Inlet pressure to the over-pressure pilot is again provided through the porting within the main regulator, connected to the upstream pressure. The sensing port of the under-pressure pilot is connected to the downstream pressure and the outlet to the sensing port of the slam shut controller. An isolation valve is added within the inlet connection to the under-pressure pilot to allow the system to be started up without instantly tripping due to low-pressure downstream 

If the downstream pressure drops below the set-point of the under-pressure pilot, it will open, allowing the upstream pressure (10 psi minimum) to flow through the pilot to the slam shut controller, which will actuate the closure mechanism and shut off the gas flow.  

Low-pressure over and under pressure protection: Combining both systems above all provide both over and under pressure protection.  

In this configuration, both the over-pressure (BPV) and under-pressure (PRV) pilots are included. The downstream pressure is connected to the sensing ports of both pilots and the outlet ports connected to the sensing port of the Slam Shut controller. The downstream system is now fully protected from pressure excursions exceeding the MAOP, or below safe gas pressures to maintain safe gas appliance or equipment operation.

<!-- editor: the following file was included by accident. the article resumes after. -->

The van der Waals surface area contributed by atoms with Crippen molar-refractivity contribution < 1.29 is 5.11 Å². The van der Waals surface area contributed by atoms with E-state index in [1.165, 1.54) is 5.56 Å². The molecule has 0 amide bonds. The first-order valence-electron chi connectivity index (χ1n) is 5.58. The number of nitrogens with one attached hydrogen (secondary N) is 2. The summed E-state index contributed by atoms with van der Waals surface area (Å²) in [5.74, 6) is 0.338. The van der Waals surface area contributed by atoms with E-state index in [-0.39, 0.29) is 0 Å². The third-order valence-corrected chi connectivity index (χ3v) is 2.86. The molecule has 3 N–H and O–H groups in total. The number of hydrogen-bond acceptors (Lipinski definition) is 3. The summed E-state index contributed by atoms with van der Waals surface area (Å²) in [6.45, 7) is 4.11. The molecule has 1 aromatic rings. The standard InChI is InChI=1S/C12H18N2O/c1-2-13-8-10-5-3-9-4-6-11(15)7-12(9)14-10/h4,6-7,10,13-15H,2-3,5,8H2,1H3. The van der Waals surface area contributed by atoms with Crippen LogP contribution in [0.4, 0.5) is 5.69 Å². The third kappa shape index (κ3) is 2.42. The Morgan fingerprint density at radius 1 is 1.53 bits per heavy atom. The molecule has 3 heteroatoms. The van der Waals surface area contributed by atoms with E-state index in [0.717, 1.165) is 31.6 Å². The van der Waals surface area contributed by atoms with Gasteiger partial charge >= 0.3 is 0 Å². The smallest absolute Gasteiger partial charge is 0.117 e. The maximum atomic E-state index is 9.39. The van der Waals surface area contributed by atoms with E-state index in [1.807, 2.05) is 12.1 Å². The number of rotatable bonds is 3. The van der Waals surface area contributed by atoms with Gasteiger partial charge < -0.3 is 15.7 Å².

In conclusion, federal regulations, codes, and company design standards will dictate the appropriate devices required to supply natural gas to end customers. Systems are built with redundant devices to prevent against a single point failure mode, but even then, systemic failures can cause secondary systems to fail under extreme cases.  

Slam shut regulators provide an incremental ability to isolate a system to protect downstream equipment and customers. Even where system operating pressures appear to be below the capabilities of standard Slam Shut devices, there are solutions available. The only difference is how the devices are configured together to provide the desired control functionality. P&GJ

A basic system is shown with a Slam Shut device mounted to a pilot operated regulator.
















Author: John Deveau is the senior product manager for Becker and Mooney brand of gas control and regulator product lines at Baker Hughes, a GE Company.  He has 35 years of experience in the control valve and regulator industry.